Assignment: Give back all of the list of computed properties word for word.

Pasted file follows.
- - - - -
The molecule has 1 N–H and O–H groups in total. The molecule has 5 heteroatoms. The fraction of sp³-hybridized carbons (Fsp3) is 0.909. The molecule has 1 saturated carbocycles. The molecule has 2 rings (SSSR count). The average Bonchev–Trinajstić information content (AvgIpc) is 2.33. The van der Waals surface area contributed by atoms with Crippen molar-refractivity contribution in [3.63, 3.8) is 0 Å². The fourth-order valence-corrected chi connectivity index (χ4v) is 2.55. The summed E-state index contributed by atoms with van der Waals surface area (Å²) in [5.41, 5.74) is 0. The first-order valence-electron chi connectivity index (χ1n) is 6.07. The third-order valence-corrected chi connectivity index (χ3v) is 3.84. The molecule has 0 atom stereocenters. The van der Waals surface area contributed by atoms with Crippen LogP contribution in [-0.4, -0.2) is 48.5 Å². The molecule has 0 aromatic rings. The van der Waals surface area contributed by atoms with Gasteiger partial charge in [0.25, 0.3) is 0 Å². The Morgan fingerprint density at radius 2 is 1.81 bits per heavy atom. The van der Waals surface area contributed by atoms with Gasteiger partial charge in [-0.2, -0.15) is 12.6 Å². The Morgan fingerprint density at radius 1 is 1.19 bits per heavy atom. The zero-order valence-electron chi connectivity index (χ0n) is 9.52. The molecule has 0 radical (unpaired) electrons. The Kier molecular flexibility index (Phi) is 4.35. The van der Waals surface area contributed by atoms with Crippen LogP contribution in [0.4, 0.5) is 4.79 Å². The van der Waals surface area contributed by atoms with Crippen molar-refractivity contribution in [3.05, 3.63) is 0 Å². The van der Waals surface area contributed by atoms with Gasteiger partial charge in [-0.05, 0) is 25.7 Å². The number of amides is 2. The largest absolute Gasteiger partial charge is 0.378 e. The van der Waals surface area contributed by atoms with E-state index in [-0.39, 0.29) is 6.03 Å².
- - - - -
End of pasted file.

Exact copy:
The molecule has 1 N–H and O–H groups in total. The molecule has 5 heteroatoms. The fraction of sp³-hybridized carbons (Fsp3) is 0.909. The molecule has 1 saturated carbocycles. The molecule has 2 rings (SSSR count). The average Bonchev–Trinajstić information content (AvgIpc) is 2.33. The van der Waals surface area contributed by atoms with Crippen molar-refractivity contribution in [3.63, 3.8) is 0 Å². The fourth-order valence-corrected chi connectivity index (χ4v) is 2.55. The summed E-state index contributed by atoms with van der Waals surface area (Å²) in [5.41, 5.74) is 0. The first-order valence-electron chi connectivity index (χ1n) is 6.07. The third-order valence-corrected chi connectivity index (χ3v) is 3.84. The molecule has 0 atom stereocenters. The van der Waals surface area contributed by atoms with Crippen LogP contribution in [-0.4, -0.2) is 48.5 Å². The molecule has 0 aromatic rings. The van der Waals surface area contributed by atoms with Gasteiger partial charge in [0.25, 0.3) is 0 Å². The Morgan fingerprint density at radius 2 is 1.81 bits per heavy atom. The van der Waals surface area contributed by atoms with Gasteiger partial charge in [-0.2, -0.15) is 12.6 Å². The Morgan fingerprint density at radius 1 is 1.19 bits per heavy atom. The zero-order valence-electron chi connectivity index (χ0n) is 9.52. The molecule has 0 radical (unpaired) electrons. The Kier molecular flexibility index (Phi) is 4.35. The van der Waals surface area contributed by atoms with Crippen LogP contribution in [0.4, 0.5) is 4.79 Å². The van der Waals surface area contributed by atoms with Crippen molar-refractivity contribution in [3.05, 3.63) is 0 Å². The van der Waals surface area contributed by atoms with Gasteiger partial charge in [-0.05, 0) is 25.7 Å². The number of amides is 2. The largest absolute Gasteiger partial charge is 0.378 e. The van der Waals surface area contributed by atoms with E-state index in [-0.39, 0.29) is 6.03 Å².